As amazing as it is that we can create objects at the micro- and nanoscale, the more amazing feat is to build something out of these objects, which is a very difficult task. The building blocks are so small that there are no effective tools for creating large scale objects in quickly, so researchers try to find ways for the blocks to self-assemble into more complex structures. Researchers at the University of California, San Diego have found a way to control the spontaneous alignment of silver nanocubes, which could lead to advances in optics and plasmonics.
These silver nanocubes, which are roughly 100 nm to a size, will already assemble on their own into long chains that look like rows in Tetris, with their faces touching. The researchers decided to see if they could cause the silver to attach differently by adhering polymer strands to them. With short polymer strands, the cubes aligned just as they would without the polymer there. With long strands however, the cubes connected corner-to-corner. This difference may not seem too great, but the films the researchers made from these different chains responded to different wavelengths of light.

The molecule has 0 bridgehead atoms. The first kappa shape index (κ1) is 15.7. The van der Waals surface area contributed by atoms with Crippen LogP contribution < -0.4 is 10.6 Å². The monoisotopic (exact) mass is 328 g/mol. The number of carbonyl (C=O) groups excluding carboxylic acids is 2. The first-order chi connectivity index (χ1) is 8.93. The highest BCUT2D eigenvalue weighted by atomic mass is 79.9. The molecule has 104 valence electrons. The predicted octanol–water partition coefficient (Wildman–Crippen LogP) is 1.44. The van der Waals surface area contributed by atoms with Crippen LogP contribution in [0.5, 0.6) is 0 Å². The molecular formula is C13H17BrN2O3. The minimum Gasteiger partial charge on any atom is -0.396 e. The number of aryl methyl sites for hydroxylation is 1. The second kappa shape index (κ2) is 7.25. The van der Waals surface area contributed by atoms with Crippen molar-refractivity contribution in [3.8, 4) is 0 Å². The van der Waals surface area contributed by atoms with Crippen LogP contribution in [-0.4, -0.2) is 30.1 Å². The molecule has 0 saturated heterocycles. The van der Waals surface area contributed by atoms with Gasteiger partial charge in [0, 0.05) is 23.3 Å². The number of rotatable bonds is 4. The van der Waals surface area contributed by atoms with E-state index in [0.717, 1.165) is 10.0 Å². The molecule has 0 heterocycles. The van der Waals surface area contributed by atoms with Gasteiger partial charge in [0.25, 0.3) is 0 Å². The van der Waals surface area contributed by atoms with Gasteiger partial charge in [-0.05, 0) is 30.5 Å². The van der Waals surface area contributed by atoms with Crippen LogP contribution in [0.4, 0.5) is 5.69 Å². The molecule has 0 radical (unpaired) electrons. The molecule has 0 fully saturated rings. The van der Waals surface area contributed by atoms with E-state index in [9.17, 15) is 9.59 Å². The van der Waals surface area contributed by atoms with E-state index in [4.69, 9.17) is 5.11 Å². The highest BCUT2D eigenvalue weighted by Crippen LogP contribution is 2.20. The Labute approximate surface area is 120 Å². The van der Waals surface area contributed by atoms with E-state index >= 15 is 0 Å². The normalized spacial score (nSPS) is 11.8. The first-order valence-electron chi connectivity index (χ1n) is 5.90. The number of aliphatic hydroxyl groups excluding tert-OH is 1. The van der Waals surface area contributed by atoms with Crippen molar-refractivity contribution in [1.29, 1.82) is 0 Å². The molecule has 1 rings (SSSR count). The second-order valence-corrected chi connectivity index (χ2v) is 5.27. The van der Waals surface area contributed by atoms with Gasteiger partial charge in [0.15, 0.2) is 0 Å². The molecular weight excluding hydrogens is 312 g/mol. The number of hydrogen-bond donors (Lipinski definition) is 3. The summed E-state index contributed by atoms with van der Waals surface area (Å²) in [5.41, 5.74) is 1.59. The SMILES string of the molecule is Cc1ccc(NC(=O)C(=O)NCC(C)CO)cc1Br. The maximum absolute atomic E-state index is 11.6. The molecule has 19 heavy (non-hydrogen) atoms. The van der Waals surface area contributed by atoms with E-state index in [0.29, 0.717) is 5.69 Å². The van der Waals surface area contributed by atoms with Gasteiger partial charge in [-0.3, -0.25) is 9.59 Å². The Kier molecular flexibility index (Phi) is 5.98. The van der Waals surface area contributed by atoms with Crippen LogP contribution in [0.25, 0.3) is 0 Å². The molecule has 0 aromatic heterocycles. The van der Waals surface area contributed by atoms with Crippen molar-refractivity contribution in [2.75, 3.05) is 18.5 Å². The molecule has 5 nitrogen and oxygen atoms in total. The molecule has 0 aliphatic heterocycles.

The hope for this discovery is that it will be used to create nano-antennas and nano-lenses. Even though the cubes are much smaller than the wavelength of light, it is still possible for them to interact with visible photons, thanks to plasmonic effects. If these lenses and antennas are ever made they could be used in optical circuitry and as a means to have light directly interact with molecules.